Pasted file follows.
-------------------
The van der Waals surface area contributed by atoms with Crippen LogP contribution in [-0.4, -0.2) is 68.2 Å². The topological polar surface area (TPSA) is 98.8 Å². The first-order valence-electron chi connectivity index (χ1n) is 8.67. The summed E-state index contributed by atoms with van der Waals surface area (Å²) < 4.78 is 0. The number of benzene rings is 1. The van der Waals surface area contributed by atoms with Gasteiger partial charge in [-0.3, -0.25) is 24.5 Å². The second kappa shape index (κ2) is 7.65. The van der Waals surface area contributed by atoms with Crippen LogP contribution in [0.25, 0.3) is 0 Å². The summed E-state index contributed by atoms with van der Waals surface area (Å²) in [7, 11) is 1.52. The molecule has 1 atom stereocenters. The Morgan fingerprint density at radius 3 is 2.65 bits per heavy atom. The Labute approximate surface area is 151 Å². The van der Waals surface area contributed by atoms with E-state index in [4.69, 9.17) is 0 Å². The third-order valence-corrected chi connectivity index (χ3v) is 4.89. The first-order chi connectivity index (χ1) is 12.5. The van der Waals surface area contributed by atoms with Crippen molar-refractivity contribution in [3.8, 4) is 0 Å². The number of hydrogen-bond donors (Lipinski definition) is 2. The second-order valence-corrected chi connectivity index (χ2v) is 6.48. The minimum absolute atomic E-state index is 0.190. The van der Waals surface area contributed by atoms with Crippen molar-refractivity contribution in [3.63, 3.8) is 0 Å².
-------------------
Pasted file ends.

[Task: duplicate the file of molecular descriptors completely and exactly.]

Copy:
The van der Waals surface area contributed by atoms with Crippen LogP contribution in [-0.4, -0.2) is 68.2 Å². The topological polar surface area (TPSA) is 98.8 Å². The first-order valence-electron chi connectivity index (χ1n) is 8.67. The summed E-state index contributed by atoms with van der Waals surface area (Å²) < 4.78 is 0. The number of benzene rings is 1. The van der Waals surface area contributed by atoms with Gasteiger partial charge in [-0.3, -0.25) is 24.5 Å². The second kappa shape index (κ2) is 7.65. The van der Waals surface area contributed by atoms with Crippen LogP contribution in [0.25, 0.3) is 0 Å². The summed E-state index contributed by atoms with van der Waals surface area (Å²) in [7, 11) is 1.52. The molecule has 1 atom stereocenters. The Morgan fingerprint density at radius 3 is 2.65 bits per heavy atom. The Labute approximate surface area is 151 Å². The van der Waals surface area contributed by atoms with E-state index in [4.69, 9.17) is 0 Å². The third-order valence-corrected chi connectivity index (χ3v) is 4.89. The first-order chi connectivity index (χ1) is 12.5. The van der Waals surface area contributed by atoms with Crippen molar-refractivity contribution in [3.8, 4) is 0 Å². The number of hydrogen-bond donors (Lipinski definition) is 2. The second-order valence-corrected chi connectivity index (χ2v) is 6.48. The minimum absolute atomic E-state index is 0.190. The van der Waals surface area contributed by atoms with Crippen molar-refractivity contribution in [3.63, 3.8) is 0 Å².